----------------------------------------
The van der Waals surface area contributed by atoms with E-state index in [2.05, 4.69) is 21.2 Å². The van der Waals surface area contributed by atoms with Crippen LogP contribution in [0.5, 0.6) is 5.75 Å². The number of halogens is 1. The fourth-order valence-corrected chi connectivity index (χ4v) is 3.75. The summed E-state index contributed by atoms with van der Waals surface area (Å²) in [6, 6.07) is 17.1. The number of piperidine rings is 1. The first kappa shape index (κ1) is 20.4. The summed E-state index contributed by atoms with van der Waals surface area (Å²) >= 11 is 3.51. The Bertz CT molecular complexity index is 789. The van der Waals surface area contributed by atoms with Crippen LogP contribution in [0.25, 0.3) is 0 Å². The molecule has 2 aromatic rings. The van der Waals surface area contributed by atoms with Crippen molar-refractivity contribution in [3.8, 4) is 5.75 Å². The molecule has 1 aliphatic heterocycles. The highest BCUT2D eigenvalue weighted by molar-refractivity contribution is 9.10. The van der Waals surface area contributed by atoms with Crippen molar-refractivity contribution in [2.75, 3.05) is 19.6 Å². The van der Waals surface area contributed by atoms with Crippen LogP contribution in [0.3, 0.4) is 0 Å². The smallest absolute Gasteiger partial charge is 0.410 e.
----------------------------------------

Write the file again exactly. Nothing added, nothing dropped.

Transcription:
The van der Waals surface area contributed by atoms with E-state index in [2.05, 4.69) is 21.2 Å². The van der Waals surface area contributed by atoms with Crippen LogP contribution in [0.5, 0.6) is 5.75 Å². The number of halogens is 1. The fourth-order valence-corrected chi connectivity index (χ4v) is 3.75. The summed E-state index contributed by atoms with van der Waals surface area (Å²) in [6, 6.07) is 17.1. The number of piperidine rings is 1. The first kappa shape index (κ1) is 20.4. The summed E-state index contributed by atoms with van der Waals surface area (Å²) >= 11 is 3.51. The Bertz CT molecular complexity index is 789. The van der Waals surface area contributed by atoms with Crippen LogP contribution in [0.25, 0.3) is 0 Å². The molecule has 2 aromatic rings. The van der Waals surface area contributed by atoms with Crippen molar-refractivity contribution in [3.8, 4) is 5.75 Å². The molecule has 1 aliphatic heterocycles. The highest BCUT2D eigenvalue weighted by molar-refractivity contribution is 9.10. The van der Waals surface area contributed by atoms with Crippen molar-refractivity contribution in [2.75, 3.05) is 19.6 Å². The van der Waals surface area contributed by atoms with Crippen LogP contribution in [0.3, 0.4) is 0 Å². The smallest absolute Gasteiger partial charge is 0.410 e.